A Quick Guide to the New Biodiversity Net Gain Requirements for Developers

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New environment rules are now in place for property developers in England meaning planning permission will be conditional on improving a site’s biodiversity in almost all cases. Developers will need to be aware of the new biodiversity net gain (BNG) rules and make sure they have the right support to ensure they are following those rules correctly.

In this article, we cover the new rules and who they apply to, what approaches developers can take to meet biodiversity requirements and what may happen if developers fail to do so.

Need help with the legal aspects of a property development? Please contact Rachael Spalton who will be happy to advise.

Key points for developers to know

  • From 12 February 2024 (2 April 2024 for small sites) developers will normally need to deliver at least 10% biodiversity net gain in order to be granted planning permission
  • There are some exceptions including for developments below the threshold, some small housebuilder projects and qualifying self-build and custom build projects
  • Developers will need to have a BNG plan approved by the relevant planning authority and enter a legal agreement with the authority committing them to follow that plan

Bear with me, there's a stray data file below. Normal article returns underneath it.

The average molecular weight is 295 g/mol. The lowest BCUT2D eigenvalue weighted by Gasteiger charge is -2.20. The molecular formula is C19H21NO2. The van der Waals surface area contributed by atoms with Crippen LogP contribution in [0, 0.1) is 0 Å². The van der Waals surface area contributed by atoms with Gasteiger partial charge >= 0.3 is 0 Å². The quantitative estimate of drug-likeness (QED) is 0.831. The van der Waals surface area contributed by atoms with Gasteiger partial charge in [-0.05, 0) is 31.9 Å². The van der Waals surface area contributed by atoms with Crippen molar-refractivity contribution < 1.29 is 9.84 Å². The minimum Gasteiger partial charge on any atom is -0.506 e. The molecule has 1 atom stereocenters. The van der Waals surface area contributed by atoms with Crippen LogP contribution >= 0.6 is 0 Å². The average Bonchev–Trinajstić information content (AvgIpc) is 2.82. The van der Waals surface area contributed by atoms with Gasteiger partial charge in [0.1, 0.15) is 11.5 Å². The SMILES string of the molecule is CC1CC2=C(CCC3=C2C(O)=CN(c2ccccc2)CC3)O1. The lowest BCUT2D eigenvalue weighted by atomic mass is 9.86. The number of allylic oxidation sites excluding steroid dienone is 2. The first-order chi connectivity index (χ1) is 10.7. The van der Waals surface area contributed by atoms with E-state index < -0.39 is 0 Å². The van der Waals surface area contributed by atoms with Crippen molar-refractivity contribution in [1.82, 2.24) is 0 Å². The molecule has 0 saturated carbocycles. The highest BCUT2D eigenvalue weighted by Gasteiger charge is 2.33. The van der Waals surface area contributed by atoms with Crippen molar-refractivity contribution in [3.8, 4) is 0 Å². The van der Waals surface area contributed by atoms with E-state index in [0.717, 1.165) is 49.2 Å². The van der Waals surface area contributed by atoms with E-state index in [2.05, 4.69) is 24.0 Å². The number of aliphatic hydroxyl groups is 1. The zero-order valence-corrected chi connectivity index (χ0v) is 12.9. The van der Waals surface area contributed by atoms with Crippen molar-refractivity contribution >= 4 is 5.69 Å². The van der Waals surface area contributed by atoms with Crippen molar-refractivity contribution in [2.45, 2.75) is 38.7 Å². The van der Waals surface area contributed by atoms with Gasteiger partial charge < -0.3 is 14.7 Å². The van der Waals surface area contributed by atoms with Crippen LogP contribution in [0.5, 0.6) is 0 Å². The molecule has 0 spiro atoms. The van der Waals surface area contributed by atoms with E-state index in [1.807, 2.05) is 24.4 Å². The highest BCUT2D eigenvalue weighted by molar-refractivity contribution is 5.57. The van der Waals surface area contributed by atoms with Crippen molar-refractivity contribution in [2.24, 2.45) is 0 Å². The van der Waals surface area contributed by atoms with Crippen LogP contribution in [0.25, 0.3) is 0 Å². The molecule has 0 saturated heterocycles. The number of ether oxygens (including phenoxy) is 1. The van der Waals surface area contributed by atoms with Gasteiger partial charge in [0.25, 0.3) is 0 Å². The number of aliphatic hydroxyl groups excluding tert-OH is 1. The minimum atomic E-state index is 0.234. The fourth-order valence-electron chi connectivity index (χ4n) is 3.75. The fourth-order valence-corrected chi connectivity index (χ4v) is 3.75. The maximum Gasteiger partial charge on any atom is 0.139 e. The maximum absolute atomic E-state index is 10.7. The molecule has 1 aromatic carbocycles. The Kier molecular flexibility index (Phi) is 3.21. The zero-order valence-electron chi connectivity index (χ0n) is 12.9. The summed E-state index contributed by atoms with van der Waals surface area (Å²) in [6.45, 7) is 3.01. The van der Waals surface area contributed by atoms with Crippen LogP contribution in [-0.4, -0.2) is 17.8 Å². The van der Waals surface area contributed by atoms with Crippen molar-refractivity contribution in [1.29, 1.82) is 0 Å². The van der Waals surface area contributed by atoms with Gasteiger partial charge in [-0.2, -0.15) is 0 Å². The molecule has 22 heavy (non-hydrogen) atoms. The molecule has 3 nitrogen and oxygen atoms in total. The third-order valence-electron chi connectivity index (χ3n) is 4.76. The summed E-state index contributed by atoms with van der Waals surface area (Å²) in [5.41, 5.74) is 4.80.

• Developers must use the government’s statutory biodiversity metric tool to prove that they have met the requirement
  • BNG targets can be met through enhancing biodiversity on-site or at an off-site location
  • As a last resort, developers can meet BNG requirements through buying statutory biodiversity credits from the government
  • Developers must also strive to avoid loss of biodiverse habitat through their projects
  • If developers fail to meet their BNG requirements after planning is granted, they might be subject to enforcement action from their Local Planning Authority (LPA)

What is biodiversity net gain?

Biodiversity net gain (BNG) is an environmental concept that means biodiversity should be increased by a development project rather than decreased. This increase can be achieved in various ways, including by increasing biodiverse habitat at the development site or at a different, off-site location.

What are the new biodiversity net gain rules for developers?

Developers in England will need to deliver a measurable biodiversity net gain of 10% for all new development projects. This requirement is set out in the Environment Act 2021 and applies to most developments in England from 12 February 2024 and all developments from 2 April 2024 (with some limited exceptions).

While developers can achieve BNG by making improvements either on-site or off-site (or, as a last resort, by buying government BNG credits), a key point is that they must avoid loss of existing biodiverse habitat on a site wherever possible.

BNG habitats must be maintained for a minimum of 30 years. This requirement also applies to all on-site and off-site gains.  It should also be noted that local planning authorities could introduce policies which require BNG of more than 10%.

What types of developments do BNG rules apply to?

The new biodiversity net gain rules will apply to all new developments seeking planning permission, except for those that are exempt for one of the reasons set out below.

Small sites are exempt from the new rules until 2 April 2024. For residential developments, a small site is defined as one consisting of nine units or less, while for non-residential developments, a small site is one where the floor area being created is under 1000m² or where the site is less than one hectare.